John Frusciante to release ‘90s-style breakbeat, hardcore and jungle album dedicated to his cat: “She loved music”

John Frusciante Maya
(Image credit: John Frusciante)

Having already put out two acid house albums and an EP using his Trickfinger moniker, Red Hot Chili Peppers guitarist John Frusciante is now set to release a full album of electronic instrumentals, Maya, under his own name. What’s more, it’s dedicated to his recently deceased cat.

"Maya [the cat] was with me as I made music for 15 years, so I wanted to name it after her,” he says. “She loved music, and with such a personal title, it didn't seem right to call myself Trickfinger, somehow, so it's by John Frusciante."

The album is inspired by what Frusciante says is his favourite music: UK breakbeat, hardcore and jungle that was made between 1991 and 1996.

Discussing the making of Maya, Frusciante says: “For a full year before I started this record, I worked within self-imposed limitations and rules that made the music-making process as difficult as possible, programming for programming's sake.

“After a full year of that, I decided to make things easier, to the degree that I could regularly finish tracks I enjoyed listening to, while continuing many of the practices I‘d developed. 

“Throughout the recording of Maya, I would prepare to make each track very slowly, but would finish tracks very quickly. I'd spend weeks making breakbeats, souping up a drum machine, making DX7 patches, and so on. By the time an idea came up that seemed like the beginning of a tune, I had a lot of fresh elements ready to go."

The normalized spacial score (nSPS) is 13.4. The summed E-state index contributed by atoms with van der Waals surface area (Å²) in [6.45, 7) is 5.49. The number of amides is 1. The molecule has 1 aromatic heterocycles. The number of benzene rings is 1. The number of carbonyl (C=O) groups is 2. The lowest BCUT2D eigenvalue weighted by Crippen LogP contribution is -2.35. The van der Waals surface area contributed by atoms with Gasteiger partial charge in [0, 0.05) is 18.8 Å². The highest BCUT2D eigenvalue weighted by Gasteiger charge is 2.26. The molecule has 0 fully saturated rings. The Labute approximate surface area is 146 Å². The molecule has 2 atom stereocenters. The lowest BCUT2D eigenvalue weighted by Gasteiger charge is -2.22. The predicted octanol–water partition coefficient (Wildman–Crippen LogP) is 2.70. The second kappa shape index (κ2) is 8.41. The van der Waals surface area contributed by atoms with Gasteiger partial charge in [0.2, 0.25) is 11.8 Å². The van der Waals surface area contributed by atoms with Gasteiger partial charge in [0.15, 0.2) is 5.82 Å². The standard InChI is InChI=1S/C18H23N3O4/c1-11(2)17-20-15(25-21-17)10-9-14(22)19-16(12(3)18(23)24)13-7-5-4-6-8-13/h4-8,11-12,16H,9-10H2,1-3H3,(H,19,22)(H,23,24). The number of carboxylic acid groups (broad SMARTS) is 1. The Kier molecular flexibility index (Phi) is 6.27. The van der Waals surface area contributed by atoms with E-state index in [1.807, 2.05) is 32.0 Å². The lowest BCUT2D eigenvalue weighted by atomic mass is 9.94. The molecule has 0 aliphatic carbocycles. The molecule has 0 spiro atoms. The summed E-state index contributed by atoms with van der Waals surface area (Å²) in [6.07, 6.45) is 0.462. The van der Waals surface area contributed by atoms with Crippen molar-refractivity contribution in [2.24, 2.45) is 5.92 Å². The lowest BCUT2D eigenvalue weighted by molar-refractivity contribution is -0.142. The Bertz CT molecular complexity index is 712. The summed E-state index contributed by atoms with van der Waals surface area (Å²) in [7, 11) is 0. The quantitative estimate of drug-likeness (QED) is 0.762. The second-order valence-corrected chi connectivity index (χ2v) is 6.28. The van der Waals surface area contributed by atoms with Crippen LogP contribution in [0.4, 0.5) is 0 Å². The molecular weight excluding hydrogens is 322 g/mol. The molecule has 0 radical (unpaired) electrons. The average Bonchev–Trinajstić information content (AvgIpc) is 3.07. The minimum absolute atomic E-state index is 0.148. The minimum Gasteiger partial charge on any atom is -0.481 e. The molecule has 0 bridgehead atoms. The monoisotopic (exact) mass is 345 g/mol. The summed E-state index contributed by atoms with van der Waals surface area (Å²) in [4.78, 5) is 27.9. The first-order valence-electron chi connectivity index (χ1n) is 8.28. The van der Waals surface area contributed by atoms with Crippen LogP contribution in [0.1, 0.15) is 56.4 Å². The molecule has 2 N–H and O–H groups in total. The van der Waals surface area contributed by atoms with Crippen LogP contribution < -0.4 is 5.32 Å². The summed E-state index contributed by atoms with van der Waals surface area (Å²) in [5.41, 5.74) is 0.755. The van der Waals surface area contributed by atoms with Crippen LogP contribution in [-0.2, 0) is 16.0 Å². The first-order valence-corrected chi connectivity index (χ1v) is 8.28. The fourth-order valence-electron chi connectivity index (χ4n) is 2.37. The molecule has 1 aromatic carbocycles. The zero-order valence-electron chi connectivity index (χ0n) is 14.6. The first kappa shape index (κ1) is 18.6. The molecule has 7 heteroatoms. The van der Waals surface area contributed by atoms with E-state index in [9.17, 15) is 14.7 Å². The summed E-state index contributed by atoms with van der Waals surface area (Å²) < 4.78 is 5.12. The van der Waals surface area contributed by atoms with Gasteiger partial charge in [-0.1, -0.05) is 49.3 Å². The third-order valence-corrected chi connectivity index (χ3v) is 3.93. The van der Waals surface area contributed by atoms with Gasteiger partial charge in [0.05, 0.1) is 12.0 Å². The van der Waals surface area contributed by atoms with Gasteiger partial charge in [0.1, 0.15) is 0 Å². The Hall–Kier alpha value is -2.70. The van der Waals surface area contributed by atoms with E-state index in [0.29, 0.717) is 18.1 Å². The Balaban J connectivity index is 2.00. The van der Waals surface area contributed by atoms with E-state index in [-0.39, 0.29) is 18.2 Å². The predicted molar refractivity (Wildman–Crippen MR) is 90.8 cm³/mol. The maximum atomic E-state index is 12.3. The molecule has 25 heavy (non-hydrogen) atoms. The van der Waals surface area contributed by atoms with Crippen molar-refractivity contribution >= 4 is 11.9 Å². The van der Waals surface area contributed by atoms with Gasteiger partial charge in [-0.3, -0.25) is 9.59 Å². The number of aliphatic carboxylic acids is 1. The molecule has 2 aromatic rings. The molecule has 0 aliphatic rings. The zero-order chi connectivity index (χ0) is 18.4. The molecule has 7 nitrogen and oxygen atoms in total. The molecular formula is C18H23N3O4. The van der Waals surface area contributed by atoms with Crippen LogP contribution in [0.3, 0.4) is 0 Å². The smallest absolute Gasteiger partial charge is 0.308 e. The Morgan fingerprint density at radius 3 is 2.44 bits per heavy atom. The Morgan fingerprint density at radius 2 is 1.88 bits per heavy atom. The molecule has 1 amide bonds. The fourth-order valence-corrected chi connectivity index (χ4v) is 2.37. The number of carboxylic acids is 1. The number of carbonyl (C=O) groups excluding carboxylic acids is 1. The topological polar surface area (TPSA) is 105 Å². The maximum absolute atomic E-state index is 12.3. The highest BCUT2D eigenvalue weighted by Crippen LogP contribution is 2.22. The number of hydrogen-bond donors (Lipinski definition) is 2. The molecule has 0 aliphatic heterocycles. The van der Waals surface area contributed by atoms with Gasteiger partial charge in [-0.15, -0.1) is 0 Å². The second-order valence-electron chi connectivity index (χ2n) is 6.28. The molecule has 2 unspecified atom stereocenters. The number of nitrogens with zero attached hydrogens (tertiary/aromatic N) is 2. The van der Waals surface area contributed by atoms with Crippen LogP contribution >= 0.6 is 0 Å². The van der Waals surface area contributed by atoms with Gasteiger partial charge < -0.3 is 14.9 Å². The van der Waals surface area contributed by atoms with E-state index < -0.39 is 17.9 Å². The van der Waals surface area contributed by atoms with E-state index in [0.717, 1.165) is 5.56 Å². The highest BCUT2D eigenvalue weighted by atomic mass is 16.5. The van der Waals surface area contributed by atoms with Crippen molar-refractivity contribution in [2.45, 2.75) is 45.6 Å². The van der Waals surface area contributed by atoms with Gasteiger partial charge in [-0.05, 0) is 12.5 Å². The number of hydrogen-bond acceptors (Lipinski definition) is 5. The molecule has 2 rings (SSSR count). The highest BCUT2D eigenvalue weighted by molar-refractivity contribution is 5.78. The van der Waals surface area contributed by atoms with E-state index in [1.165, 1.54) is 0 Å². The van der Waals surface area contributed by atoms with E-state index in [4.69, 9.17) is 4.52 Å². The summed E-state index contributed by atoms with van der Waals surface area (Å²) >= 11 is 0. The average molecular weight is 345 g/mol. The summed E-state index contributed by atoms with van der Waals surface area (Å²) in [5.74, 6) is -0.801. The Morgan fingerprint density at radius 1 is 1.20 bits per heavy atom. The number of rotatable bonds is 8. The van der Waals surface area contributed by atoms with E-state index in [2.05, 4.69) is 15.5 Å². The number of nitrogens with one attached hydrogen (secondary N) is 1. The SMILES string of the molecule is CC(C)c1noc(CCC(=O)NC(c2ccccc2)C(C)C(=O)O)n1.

It seems that this is the kind of solo project that Frusciante’s fans can expect from him now, as he also says: "I don't have that interest in singing or writing lyrics like I used to. The natural thing when I'm by myself now, is to just make music like the stuff being released this year. I really love the back and forth with machines and the computer."

Maya will be released on 23 October on Aaron Funk’s Timesig label. You can listen to the first track from it, Amethblowl, now.

Ben Rogerson
Deputy Editor

I’m the Deputy Editor of MusicRadar, having worked on the site since its launch in 2007. I previously spent eight years working on our sister magazine, Computer Music. I’ve been playing the piano, gigging in bands and failing to finish tracks at home for more than 30 years, 24 of which I’ve also spent writing about music and the ever-changing technology used to make it.